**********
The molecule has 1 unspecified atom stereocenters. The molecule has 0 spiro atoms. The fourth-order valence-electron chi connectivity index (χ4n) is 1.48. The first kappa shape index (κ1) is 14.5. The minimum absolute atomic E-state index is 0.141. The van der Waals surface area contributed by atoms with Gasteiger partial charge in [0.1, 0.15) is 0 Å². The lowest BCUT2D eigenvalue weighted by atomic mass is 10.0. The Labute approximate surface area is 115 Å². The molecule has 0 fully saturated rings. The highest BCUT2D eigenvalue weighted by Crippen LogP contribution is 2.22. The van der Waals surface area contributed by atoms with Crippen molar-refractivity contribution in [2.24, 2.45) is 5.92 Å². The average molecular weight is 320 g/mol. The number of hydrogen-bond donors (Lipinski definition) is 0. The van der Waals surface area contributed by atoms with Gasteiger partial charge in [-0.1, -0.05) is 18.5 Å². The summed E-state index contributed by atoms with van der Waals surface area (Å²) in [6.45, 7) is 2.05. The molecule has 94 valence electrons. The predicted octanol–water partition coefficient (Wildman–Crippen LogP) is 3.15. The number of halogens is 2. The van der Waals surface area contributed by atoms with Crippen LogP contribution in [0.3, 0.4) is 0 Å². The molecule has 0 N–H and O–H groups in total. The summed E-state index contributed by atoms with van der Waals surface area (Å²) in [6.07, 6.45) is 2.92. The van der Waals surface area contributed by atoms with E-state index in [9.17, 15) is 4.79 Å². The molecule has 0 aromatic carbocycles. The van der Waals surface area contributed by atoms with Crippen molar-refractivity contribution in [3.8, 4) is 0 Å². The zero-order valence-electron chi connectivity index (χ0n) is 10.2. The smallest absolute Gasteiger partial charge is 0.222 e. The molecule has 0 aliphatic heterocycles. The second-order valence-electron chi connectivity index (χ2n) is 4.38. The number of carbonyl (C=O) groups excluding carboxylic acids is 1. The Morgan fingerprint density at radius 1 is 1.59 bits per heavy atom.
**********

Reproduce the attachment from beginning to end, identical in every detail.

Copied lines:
The molecule has 1 unspecified atom stereocenters. The molecule has 0 spiro atoms. The fourth-order valence-electron chi connectivity index (χ4n) is 1.48. The first kappa shape index (κ1) is 14.5. The minimum absolute atomic E-state index is 0.141. The van der Waals surface area contributed by atoms with Gasteiger partial charge in [0.1, 0.15) is 0 Å². The lowest BCUT2D eigenvalue weighted by atomic mass is 10.0. The Labute approximate surface area is 115 Å². The molecule has 0 fully saturated rings. The highest BCUT2D eigenvalue weighted by Crippen LogP contribution is 2.22. The van der Waals surface area contributed by atoms with Crippen molar-refractivity contribution in [2.24, 2.45) is 5.92 Å². The average molecular weight is 320 g/mol. The number of hydrogen-bond donors (Lipinski definition) is 0. The van der Waals surface area contributed by atoms with Gasteiger partial charge in [-0.1, -0.05) is 18.5 Å². The summed E-state index contributed by atoms with van der Waals surface area (Å²) in [6.45, 7) is 2.05. The molecule has 94 valence electrons. The predicted octanol–water partition coefficient (Wildman–Crippen LogP) is 3.15. The number of halogens is 2. The van der Waals surface area contributed by atoms with Crippen LogP contribution in [0.3, 0.4) is 0 Å². The molecule has 0 N–H and O–H groups in total. The summed E-state index contributed by atoms with van der Waals surface area (Å²) in [6.07, 6.45) is 2.92. The van der Waals surface area contributed by atoms with E-state index in [9.17, 15) is 4.79 Å². The molecule has 0 aromatic carbocycles. The van der Waals surface area contributed by atoms with Crippen molar-refractivity contribution in [3.8, 4) is 0 Å². The zero-order valence-electron chi connectivity index (χ0n) is 10.2. The smallest absolute Gasteiger partial charge is 0.222 e. The molecule has 0 aliphatic heterocycles. The second-order valence-electron chi connectivity index (χ2n) is 4.38. The number of carbonyl (C=O) groups excluding carboxylic acids is 1. The Morgan fingerprint density at radius 1 is 1.59 bits per heavy atom.